O2 developed a dynamic campaign that gave fans the opportunity to be at the heart of the Rugby World Cup. They used Twitter’s native video to launch and distribute the brand film. Fans were then invited to Tweet messages of support using #WearTheRose, some of which were displayed on the roof of the O2 and Tweeted back as gifs to the supporters. O2 also rebranded their stores with the campaign hashtag and dedicated an Evening Standard cover to England supporters, by showcasing fans’ photos. #WearTheRose is an excellent example of activating around a major live event and leveraging sponsorship.
#RedCups – Starbucks
The arrival of Starbucks’ Red Cups has become a symbol to mark the beginning of the Christmas season. Starbucks partnered with Twitter to build a custom emoji that would help spread cheer, appearing in any Tweet that included #RedCups. Starbucks launched the campaign on Twitter with a Promoted Trend and supported it with a variety of Tweets with images, videos and gifs celebrating their festive drinks range. A great example of how to innovate, year upon year, in a key brand moment.
#HuntTheTruth – Xbox
Halo 5: Guardians was one of the most important title releases this year for Xbox. They developed a campaign that included the use of native video to distribute the trailer, Promoted Trends, interactive gifs, a custom emoji and native polling formats to bring fans into the story. They invited users to pick which main character from the game they would #HuntTheTruth with, and Tweeted trailer content from the perspective of that character – thereby helping to distribute the video assets. This was a great way of taking interactivity to the next level, and providing an element of gameplay in-stream.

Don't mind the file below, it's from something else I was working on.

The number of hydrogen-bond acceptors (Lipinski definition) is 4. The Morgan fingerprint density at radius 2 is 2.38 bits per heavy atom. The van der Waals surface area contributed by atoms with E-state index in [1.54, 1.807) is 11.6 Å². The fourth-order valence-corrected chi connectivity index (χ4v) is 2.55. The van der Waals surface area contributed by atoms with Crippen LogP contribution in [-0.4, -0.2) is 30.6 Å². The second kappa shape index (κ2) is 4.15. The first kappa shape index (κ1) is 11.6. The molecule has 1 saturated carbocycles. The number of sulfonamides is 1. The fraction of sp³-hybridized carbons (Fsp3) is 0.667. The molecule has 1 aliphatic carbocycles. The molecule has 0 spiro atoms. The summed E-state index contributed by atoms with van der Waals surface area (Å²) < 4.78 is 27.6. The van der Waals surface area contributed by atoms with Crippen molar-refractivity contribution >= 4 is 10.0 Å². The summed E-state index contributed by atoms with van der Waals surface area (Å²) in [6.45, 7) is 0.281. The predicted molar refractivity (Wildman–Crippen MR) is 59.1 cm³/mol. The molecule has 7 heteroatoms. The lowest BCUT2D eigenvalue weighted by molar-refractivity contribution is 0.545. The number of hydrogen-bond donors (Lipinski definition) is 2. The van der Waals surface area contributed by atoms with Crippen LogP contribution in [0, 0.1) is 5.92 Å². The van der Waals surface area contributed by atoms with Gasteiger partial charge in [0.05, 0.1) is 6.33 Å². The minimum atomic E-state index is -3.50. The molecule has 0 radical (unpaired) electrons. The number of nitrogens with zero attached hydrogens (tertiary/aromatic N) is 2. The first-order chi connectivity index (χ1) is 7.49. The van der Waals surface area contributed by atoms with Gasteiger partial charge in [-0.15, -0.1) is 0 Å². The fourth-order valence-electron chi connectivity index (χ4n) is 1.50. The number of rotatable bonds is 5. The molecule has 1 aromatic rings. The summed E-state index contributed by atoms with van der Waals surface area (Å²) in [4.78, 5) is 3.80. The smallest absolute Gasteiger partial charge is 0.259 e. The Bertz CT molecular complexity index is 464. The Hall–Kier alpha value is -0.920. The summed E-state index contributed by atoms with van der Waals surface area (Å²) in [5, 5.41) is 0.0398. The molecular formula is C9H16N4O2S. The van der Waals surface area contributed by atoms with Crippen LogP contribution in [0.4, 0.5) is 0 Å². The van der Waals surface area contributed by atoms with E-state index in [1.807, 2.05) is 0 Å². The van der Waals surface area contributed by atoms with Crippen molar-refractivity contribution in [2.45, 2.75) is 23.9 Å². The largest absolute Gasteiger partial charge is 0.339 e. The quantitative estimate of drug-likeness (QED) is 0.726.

#ManOnTheMoon – John Lewis
For many, seeing the John Lewis Christmas ad marks the beginning of the festive season, with users flocking to Twitter to share their reactions every year. This year, the launch Tweet saw over 52k Retweets, a 71 per cent increase versus last year’s launch Tweet. Following this, John Lewis individually thanked users who had Tweeted their praise for the ad by making a series of custom videos which they Tweeted directly back to them. As Christmas drew near, John Lewis shifted the campaign focus on their tie-in with Age UK. #ManOnTheMoon is a beautiful example of aligning Twitter and TV campaigns, layering in personalisation and social messaging to drive action.
#ChooseHappiness – Coca-Cola